This employee tripped, fell and suffered injuries. Her employer terminated her for job abandonment. How did this happen, and what did a court have to say?
Dana Boyd was a cook at Harrah’s New Orleans Casino. On Sept. 20, 2016, Boyd fell while walking up stairs as she exited Harrah’s. She suffered injuries when she landed on her hands and knees and hit her right shin. Boyd returned to work the next day.
Three days later, Boyd went to a medical center with pain in her right knee. A doctor diagnosed her with a contusion and a strain of the right knee and restricted her to light duty work. Boyd returned to work for three days.
On her third day back at work, Boyd went to an emergency room with increased pain and swelling. Boyd was diagnosed with a fracture to her right tibia (shin bone) as well as sprains and strains. She was referred to an orthopedist.
Boyd called out of work for two days. After two days off, Harrah’s general manager contacted Boyd who texted back that she would be unable to return to work until she could see an orthopedist. She saw one on Oct. 7. The doctor released Boyd to work with a modified duty restriction. On Oct. 8, Boyd contacted her supervisor via text message to say she’d be back at work the following day.
On Oct. 11, Harrah’s terminated Boyd for job abandonment. Harrah’s said if Boyd had produced a medical excuse for the days she missed work, it would have reinstated her. Boyd never produced the documentation.
Later, Boyd found work at a hotel, but she said she was forced to resign from that job because she was still suffering from pain as a result of injuries she received at Harrah’s, including pain in body parts not initially identified when she sought medical treatment.
Boyd requested temporary total disability (TTD) benefits for a four-month period after her injury and then again for the period when she had to resign from her new job.
The Louisiana Office of Workers’ Compensation found Boyd did suffer an injury to her right knee, shin, ankle and arm while in the course and scope of her employment at Harrah’s. However, the OWC also found Harrah’s accommodated Boyd’s work restrictions and that she wasn’t entitled to expand her injuries and treatment to include body parts that weren’t initially mentioned after her injury. In conclusion, the OWC found Boyd wasn’t entitled to TTD benefits. Boyd appealed.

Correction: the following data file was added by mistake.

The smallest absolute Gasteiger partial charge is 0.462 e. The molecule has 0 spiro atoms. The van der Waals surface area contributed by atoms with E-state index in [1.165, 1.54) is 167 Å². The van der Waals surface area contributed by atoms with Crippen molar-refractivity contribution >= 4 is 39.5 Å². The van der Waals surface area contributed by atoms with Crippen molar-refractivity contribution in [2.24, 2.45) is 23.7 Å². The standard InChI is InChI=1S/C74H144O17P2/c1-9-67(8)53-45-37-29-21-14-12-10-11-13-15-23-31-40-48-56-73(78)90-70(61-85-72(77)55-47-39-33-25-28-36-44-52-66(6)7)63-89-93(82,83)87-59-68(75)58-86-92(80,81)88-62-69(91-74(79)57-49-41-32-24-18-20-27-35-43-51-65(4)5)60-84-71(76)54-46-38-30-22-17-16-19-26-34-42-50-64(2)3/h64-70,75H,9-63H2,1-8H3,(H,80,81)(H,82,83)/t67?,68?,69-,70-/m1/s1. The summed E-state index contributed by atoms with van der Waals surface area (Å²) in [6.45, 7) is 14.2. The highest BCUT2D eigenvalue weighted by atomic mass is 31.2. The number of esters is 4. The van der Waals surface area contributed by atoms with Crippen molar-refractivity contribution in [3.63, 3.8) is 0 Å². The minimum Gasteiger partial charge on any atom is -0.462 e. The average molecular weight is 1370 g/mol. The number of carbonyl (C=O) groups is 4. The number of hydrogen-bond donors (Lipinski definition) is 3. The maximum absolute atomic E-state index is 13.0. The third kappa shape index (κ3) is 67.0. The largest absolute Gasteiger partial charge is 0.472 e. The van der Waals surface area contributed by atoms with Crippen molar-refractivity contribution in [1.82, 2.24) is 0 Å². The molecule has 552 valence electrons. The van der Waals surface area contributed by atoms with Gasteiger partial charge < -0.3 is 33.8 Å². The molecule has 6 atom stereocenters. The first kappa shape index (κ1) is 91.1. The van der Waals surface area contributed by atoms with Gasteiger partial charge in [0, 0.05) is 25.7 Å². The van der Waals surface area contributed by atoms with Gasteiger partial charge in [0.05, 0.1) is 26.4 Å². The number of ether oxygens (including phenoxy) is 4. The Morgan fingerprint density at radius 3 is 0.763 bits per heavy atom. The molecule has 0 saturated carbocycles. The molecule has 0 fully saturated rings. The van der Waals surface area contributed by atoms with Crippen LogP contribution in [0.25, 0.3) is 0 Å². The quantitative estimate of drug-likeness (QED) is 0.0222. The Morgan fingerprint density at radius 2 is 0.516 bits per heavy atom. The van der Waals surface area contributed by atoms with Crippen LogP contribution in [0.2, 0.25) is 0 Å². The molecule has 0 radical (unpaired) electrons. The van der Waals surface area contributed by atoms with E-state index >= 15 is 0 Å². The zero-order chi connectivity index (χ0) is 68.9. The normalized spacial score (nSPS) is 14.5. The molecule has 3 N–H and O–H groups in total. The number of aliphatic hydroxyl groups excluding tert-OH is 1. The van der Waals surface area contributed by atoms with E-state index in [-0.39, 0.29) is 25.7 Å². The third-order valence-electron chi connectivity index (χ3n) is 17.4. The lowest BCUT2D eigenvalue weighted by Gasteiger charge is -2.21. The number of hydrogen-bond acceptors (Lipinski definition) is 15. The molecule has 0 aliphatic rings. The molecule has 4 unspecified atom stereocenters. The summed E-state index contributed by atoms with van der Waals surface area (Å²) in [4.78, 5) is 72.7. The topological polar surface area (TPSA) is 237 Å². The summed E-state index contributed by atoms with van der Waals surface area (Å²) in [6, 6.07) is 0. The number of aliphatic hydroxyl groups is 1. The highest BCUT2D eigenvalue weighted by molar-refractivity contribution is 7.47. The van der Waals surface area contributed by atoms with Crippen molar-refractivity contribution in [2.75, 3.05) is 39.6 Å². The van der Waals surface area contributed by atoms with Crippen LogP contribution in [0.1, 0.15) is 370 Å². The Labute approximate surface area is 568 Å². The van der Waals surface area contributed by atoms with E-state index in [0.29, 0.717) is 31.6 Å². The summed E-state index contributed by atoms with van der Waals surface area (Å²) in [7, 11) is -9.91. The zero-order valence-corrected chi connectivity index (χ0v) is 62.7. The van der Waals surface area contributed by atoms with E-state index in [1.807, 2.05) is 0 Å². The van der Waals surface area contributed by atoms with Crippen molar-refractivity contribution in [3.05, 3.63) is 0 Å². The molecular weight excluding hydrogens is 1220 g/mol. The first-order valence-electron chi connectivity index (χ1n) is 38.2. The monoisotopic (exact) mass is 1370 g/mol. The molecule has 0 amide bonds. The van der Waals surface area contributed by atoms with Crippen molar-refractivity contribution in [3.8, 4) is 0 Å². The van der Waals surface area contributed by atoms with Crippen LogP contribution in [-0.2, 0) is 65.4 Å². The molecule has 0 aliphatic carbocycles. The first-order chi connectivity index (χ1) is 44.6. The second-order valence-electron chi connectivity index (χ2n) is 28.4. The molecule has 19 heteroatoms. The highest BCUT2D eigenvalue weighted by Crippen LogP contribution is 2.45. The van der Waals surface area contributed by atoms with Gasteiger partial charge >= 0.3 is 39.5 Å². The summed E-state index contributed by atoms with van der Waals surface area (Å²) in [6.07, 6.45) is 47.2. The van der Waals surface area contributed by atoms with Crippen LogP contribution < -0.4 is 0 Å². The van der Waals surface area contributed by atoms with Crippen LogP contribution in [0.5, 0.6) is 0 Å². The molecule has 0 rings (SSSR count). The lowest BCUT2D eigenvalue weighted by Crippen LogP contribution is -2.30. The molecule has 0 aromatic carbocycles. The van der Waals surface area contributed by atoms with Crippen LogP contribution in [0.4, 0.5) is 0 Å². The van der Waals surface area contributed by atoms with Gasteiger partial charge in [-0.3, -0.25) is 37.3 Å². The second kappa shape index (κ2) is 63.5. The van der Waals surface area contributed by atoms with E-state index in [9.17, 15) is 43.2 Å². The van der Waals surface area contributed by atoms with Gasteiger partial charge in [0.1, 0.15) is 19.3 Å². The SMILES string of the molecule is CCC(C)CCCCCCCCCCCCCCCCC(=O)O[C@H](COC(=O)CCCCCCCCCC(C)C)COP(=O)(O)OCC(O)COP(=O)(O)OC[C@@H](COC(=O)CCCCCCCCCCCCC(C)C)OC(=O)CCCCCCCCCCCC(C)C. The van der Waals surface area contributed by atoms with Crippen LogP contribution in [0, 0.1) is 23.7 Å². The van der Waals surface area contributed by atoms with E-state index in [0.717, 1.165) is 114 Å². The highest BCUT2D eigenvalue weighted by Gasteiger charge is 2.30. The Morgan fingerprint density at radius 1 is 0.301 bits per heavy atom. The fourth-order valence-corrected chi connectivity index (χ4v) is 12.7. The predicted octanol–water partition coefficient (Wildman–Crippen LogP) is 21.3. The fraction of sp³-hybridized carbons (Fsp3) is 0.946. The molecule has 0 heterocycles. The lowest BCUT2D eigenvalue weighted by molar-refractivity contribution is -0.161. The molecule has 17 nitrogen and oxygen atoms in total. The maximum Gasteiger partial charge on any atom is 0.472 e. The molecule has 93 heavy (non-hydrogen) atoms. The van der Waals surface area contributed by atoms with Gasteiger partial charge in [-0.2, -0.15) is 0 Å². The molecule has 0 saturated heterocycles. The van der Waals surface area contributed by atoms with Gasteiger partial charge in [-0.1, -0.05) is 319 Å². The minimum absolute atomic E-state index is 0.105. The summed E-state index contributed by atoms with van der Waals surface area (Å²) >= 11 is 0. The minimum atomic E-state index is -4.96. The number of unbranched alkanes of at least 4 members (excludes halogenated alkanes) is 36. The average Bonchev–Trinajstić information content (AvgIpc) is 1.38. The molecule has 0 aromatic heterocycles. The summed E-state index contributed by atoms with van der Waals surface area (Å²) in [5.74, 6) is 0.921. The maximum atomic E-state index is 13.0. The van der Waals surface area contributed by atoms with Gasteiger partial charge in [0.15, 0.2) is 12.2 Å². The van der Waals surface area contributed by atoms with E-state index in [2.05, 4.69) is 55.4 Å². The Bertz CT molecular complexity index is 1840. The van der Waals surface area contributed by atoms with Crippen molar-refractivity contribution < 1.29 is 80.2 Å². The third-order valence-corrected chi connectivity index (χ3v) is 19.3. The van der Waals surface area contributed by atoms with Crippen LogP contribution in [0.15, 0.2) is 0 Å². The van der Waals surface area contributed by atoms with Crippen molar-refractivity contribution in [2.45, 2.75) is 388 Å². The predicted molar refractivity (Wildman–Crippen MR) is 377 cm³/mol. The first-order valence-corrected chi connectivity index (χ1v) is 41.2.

Where’s medical documentation?
Boyd argued Harrah’s failed to accommodate her light duty work restrictions. She was allowed to sit on a kitchen stool to do her work, but when the kitchen became busy, she was forced to move around despite being in pain.
The appeals court found that, while the solution of using the stool may not have been the best one, Boyd failed to prove that Harrah’s didn’t accommodate her work restrictions.
Boyd also argued in her appeal that over time, she realized she suffered injuries in additional body parts due to her fall at Harrah’s.
But the court noted there was no record of lower back, right hip and right lower extremity problems in Boyd’s medical records.
Boyd’s final argument was that Harrah’s deprived her of TTD benefits, didn’t facilitate her return to work and prevented her from returning to work.
Harrah’s argued no doctor determined Boyd was totally disabled, rather she was released to return to work with modified duty restrictions.
To be awarded TTD benefits in Louisiana, an employee must prove by clear and convincing evidence that the worker “is physically unable to engage in any employment or self-employment, regardless of the nature or character of the employment or self-employment.” An employee can do that by providing “objective medical evidence” in connection with the TTD claim.
The court found Boyd failed to produce the necessary medical evidence.
Since all of Boyd’s arguments failed, the Louisiana appeals court affirmed the OWC’s judgment: Boyd would not receive TTD benefits.
(Boyd v. CCMSI and Harrah’s New Orleans, Louisiana Court of Appeals 4th Circuit, No. 2018-C-0658, 12/26/18)